Looking out from Clermont over sweeping plains studded by 'noble peaks' observed by explorer Ludwig Leichhardt in 1845, the world seems truly at peace.
But things weren’t always that serene around Clermont and the Peak Downs. The rush which followed the discovery of gold in the area in 1861 led to bitter clashes between European and Chinese diggers.
Thirty years on, Clermont was in the headlines again when striking shearers marched behind the Eureka Flag to breast non-union workers. Blood was only spared when police blocked the march.
Long dependent on the fortunes of surrounding beef producers, wool and crop growers, Clermont prospered when the Blair Athol open-cut miners tapped into the world’s largest seam of steaming-coal in the late 1970s.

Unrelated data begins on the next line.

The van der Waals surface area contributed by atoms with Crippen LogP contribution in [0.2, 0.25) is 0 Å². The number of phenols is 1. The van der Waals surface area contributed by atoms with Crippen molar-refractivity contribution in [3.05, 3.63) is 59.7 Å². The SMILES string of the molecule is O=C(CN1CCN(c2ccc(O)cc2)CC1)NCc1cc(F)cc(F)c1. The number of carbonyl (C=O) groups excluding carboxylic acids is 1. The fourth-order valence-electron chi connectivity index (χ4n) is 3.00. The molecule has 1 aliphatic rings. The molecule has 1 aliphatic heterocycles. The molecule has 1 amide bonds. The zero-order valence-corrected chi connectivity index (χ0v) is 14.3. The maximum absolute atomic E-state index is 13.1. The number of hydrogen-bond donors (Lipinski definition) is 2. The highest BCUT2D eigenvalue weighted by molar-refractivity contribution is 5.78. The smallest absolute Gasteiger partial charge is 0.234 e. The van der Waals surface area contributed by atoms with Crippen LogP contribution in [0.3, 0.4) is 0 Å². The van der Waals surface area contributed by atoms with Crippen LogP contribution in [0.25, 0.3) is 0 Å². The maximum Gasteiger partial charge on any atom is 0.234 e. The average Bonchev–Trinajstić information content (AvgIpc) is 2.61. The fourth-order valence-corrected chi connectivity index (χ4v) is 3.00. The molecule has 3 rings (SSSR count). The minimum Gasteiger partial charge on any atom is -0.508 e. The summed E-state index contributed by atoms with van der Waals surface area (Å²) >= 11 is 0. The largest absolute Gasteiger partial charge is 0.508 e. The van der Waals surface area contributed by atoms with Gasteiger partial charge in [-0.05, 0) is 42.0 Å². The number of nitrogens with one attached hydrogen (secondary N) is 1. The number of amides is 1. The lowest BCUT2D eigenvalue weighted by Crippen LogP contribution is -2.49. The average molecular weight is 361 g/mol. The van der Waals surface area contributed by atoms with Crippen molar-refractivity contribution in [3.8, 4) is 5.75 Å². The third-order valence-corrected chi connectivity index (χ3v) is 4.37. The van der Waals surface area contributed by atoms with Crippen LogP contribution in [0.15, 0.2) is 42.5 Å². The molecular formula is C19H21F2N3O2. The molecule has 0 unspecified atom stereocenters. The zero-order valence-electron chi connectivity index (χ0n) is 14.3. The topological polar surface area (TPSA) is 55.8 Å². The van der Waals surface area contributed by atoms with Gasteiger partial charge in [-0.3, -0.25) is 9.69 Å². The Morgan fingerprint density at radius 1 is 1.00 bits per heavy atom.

A two and a half hour bus tour of the mining operation, which is anchored by a 510m dragline, leaves from the town Information Centre. The tour also takes in the museum whose collection focuses largely on the catastrophic flood of 1916 which claimed 65 lives and led to the township being moved to higher ground on the opposite side of Hoods Lagoon.